This close attention to timbre that Dolphy and Williams display is evident everywhere on Out to Lunch. You can hear it most of all in Bobby Hutcherson’s unorthodox and clanky vibraphone work. “Hat and Beard” nods to Thelonious Monk, and throughout the album Hutcherson references Monk’s flinty piano style. His playing is spare and hesitant-seeming, gleefully emphasizing adjacent-note dissonances. Like Monk, he takes a disruptive, near-antagonistic approach to backing an improvising soloist.
This is as far from typical vibes playing as you can get. The instrument lends itself to bell-like prettiness: Lean on the sustain pedal, and those chimes will ring on and on. But by staying off the pedal and striking the metal bars hard, Hutcherson gets a drily percussive and surprisingly rude sound. He used this approach elsewhere occasionally but never so single-mindedly as here.
This rhythm section keeps the propulsion going even when no one officially keeps time. A little later Miles’s rhythm trio was known for playing three meters at once, but this crew beat them to it on “Gazzelloni,” where they blow free without quite losing sight of the leaping tune. The title track’s ratcheting melody turns the trio into a noisy music box, Hutcherson’s regular chimes giving it an air of musique mécanique, countered by Williams knocking loudly on the door. Freddie Hubbard gets into the spirit of it all, bouncing his phrases off Tony’s snare drum beat. The trumpeter will bite off a piece of the melody, chew it around and then spit it back out with a knot tied in it. That’s the miracle of Out to Lunch: No matter how crazy the exposition gets, the themes are almost always audible some kind of way, focusing the improvisations.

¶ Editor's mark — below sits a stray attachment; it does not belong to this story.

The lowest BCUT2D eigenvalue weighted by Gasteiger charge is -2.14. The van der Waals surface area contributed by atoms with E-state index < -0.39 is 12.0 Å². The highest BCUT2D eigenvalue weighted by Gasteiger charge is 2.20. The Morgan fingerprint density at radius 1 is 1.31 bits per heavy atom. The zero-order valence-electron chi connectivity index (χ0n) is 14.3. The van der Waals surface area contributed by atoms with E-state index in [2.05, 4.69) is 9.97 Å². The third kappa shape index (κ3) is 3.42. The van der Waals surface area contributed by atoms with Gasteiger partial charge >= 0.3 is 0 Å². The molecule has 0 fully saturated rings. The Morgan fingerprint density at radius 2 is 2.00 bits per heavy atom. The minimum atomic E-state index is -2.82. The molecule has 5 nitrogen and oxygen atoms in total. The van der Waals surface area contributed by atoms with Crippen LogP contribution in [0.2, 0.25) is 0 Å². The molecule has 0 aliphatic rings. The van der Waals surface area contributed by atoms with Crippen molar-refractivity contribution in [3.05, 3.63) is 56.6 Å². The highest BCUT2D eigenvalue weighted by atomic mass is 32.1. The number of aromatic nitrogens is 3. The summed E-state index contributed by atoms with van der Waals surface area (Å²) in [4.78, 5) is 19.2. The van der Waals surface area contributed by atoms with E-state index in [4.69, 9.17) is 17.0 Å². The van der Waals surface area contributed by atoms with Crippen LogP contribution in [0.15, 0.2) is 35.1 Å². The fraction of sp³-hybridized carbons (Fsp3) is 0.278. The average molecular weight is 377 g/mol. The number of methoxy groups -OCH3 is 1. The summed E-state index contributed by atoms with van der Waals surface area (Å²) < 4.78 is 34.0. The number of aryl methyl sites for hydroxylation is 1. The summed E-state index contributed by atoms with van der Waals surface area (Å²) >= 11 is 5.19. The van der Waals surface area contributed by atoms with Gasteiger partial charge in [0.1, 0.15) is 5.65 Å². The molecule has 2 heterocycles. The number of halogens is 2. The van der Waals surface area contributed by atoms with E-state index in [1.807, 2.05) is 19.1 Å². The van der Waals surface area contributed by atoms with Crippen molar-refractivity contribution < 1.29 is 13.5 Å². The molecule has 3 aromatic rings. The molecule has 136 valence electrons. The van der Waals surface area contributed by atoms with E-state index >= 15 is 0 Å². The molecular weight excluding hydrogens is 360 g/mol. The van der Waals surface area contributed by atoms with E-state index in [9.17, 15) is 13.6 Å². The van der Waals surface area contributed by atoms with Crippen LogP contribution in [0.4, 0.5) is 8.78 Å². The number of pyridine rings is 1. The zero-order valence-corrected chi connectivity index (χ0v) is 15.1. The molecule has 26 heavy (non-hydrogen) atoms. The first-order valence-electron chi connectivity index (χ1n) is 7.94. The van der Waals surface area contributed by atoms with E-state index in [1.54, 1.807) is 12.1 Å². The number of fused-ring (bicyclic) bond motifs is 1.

The album’s aftermath was bitter. Dolphy died of diabetic complications that June, at 36, before it even came out, and ultimately the album was too craggy and radically angular to inspire much frank imitation on New York’s anarchic free jazz scene. But a few years later, echoes of its zigzags, arcane structures and odd tone colors began cropping up in the music of Chicago avant-gardists Anthony Braxton and Roscoe Mitchell. In the mid ’70s, David Murray resurrected the bass clarinet, playing it with a big woody sound and dramatic leaps from bottom to top that made his inspiration plain. Admiring altoist Oliver Lake revived two tunes from Out to Lunch for 1980′s Prophet and again for Dedicated to Dolphy in 1996, same year the Vienna Art Orchestra performed all the album’s compositions in a Dolphy suite. Yet in most cases, the covers sound like the product of an earlier time than the ageless original.
Still, every once in a while, though, someone grabs a bit of its elusive spirit. On 2009′s Out ‘n’ In, the English alto/vibes/bass/drums quartet Empirical — aided by bass clarinetist Julien Siegel — showed how carefully they’ve studied the original, covering “Hat and Beard.” We also had to wait till the ’00s for the rise of a vibraphonist dedicated to a hard-edged sound similar to Hutcherson’s, Jason Adasiewicz. Still, Out to Lunch remains a stubbornly inimitable, eternally fascinating album, one where all of Dolphy’s ideas crystallized in their purest, most enduring form. Fifty years later, nobody’s quite caught all the way up.